Not long ago the mobile web was sluggish, clunky and at risk of being closed off by apps. Many publishers were concerned how this would affect their future and the promise of the open web. News publishers approached us at Google to help ensure their content was easy to distribute and read across the web. To tackle these challenges, we partnered alongside publishers and tech companies on an initiative to strengthen the web, especially on mobile. Three years ago this month, together we announced the launch of the open source Accelerated Mobile Pages project.
Fast forward to today and there have been over 11,000 commits to the AMP code and the AMP project’s pledge to ensure the web is fast and user-friendly for everyone remains the same. Since its launch in 2015, AMP has grown to power billions of pages across the web from tens of millions of domains. The project has grown from a small group of dedicated committers, to the more than 700 contributors globally, with the support of hundreds of companies. And just last month, over 80 contributors met in person at the first AMP Contributor Summit.
A strong community
Since 2015, we’ve seen the community come together to participate and shape the future of the project. From the core group of companies and developers who helped launch the project, to the more than 400 developers at AMP Conf in Amsterdam, and the over 20 cities where we’ve held AMP Roadshows, we are grateful and humbled by the enthusiasm. Working together with developers who have built the AMP core code, and implement it on their own websites has been critical to the project’s growth. The new governance model announced last month will allow the project to continue to grow while ensuring constituents have a formal voice in its direction.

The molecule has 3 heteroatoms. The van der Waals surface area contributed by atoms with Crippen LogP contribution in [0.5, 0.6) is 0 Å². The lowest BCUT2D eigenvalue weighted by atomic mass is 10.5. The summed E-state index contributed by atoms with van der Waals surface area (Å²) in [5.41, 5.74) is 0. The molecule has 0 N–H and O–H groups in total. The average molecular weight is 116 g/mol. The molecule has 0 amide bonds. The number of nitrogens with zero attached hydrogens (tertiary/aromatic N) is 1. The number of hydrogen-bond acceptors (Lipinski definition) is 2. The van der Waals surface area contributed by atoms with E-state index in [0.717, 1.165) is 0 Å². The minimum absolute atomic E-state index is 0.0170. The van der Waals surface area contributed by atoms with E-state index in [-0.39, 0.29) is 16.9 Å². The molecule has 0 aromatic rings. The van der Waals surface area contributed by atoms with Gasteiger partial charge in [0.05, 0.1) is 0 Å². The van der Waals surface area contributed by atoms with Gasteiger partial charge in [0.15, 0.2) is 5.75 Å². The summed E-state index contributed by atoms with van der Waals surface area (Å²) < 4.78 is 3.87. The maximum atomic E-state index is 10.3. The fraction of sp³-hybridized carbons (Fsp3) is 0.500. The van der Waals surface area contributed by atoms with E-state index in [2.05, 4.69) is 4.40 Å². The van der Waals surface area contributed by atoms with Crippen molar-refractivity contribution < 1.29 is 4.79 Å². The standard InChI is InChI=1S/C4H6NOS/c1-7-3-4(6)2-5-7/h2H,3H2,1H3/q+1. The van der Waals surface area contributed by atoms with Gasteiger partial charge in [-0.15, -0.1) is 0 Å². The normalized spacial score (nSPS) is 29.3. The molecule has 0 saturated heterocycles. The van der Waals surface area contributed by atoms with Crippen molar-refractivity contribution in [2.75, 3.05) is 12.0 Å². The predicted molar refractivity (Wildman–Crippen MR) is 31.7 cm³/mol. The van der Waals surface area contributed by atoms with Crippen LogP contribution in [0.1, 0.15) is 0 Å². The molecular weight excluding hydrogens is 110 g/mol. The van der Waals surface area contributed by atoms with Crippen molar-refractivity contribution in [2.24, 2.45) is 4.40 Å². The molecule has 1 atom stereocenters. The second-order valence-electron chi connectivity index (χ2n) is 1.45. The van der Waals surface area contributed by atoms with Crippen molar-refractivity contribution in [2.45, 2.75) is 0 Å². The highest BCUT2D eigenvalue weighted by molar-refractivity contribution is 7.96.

Success with AMP
Publishers and ecommerce companies continue to see positive results with AMP and grow their investment in the format. Just last week, an international mobile web study commissioned by WP Engine and conducted by Vanson Bourne found that virtually all (99%) respondents can see benefits for their organization to use AMP. They also found that 50% of those using AMP for e-commerce applications saw an increase in conversion rate. “When you factor in the real cost savings and performance increases realized by using AMP on WordPress, the results speak for themselves,” said Mary Ellen Dugan, Chief Marketing Officer at WP Engine. “The increased use of this mobile technology is resulting in much better mobile experiences at less than half the cost of apps and providing demonstrable benefits to consumers and an enterprise’s bottom line.”
And last year a Forrester Consulting Total Economic Impact
New surfaces for AMP
In three short years we’ve learned a lot, but remain as energized as ever for the potential of the project. Earlier this year we announced the developer preview for AMP stories and AMP for email, two new surfaces for AMP that bring the power and speed of the AMP format to new places. AMP stories, an open format for visual storytelling on the web, in particular has grown as Google plans to incorporate stories into surfaces like Google Image Search. New features are launching soon, including increased monetization and linking options.
You could say that the AMP Project has grown at, well, the speed of an AMP page. And while progress has been swift, there is plenty of work ahead. Stay tuned to our blog this week for updates from companies and developers on their work with the AMP project, as well as best practices and tips. Finally, subscribe to the AMP newsletter, your best source for AMP updates – including AMP Conf 2019!
Happy third birthday AMP! Onwards!
Posted by David Besbris, VP of Search at Google